Students from high-income areas tend to take out higher loans, but they're not the ones defaulting. It's low-income ZIP codes -- often with lower balances -- that have higher delinquency rates. That's according to a study out Monday from think tanks Generation Progress and the Washington Center for Equitable Growth, which together found that the labor market often makes people who owe a little a lot more likely not to pay.

“Our analysis suggests that student debt may actually be reinforcing economic inequality, rather than reversing it,” economist Marshall Steinbaum said in a news release. “'Non-traditional' borrowers come from lower-income backgrounds and don’t actually take on high-debt burdens...Moving forward, policy makers must pay attention to the geographical distribution of student debt if they ever hope to adequately address rising inequality and the erosion of middle-class wealth.”

The study, called "Mapping Student Debt," identifies the ZIP codes with the highest average loan balances, delinquencies and median household incomes. Among the cities owing the most were Nuiqsut, Alaska; San Simon, Arizona and Waterville Valley, New Hampshire. Cities with high delinquency rates -- in which borrowers are not making payments -- included Hillsboro, Alabama, where median income is approximately $32,000; Felda, Florida, where it is about $28,000; and Cibicue, Arizona, where it's just under $10,000.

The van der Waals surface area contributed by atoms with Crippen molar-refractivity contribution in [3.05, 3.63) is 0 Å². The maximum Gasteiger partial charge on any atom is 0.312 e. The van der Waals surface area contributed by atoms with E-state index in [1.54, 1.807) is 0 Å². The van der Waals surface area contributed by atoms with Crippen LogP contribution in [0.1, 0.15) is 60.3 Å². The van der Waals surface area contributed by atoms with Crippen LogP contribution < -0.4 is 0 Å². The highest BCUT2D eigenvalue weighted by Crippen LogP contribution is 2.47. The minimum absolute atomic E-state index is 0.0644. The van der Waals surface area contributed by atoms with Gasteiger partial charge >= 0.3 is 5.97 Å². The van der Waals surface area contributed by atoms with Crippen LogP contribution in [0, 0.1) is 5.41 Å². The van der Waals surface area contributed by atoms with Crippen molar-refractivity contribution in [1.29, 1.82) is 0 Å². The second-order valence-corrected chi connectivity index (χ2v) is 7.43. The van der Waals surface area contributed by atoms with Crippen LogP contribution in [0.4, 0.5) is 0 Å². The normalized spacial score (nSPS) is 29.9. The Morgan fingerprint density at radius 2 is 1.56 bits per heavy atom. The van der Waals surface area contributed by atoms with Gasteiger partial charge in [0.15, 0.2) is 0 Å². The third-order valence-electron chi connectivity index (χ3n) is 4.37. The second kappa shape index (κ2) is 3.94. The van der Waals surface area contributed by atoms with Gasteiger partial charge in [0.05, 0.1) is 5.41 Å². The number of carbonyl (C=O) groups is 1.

"For the country as a whole, there’s an inverse relationship between zip code income and delinquency rates," Steinbaum and another economist, Kavya Vaghul, wrote in a related column posted Tuesday.

They explained that graduate students tend to have larger loans but are generally able to pay them back due to the higher income they earn with these advanced degrees later on. Meanwhile, students who attend for-profit colleges may take out smaller loans but default more often when they have trouble finding high-paying jobs. In addition, people living in low-income areas often have difficulty accessing credit, according to the economists.

The study, also produced with the campaign Higher Ed, Not Debt, was based on 2015 data from the financial site Experian and 2013 information from the American Community Survey. It didn't put loan levels into dollar amounts, though a report from the Institute for College Access and Success showed earlier this year that about 69 percent of graduates in 2014 owed an average of $28,950.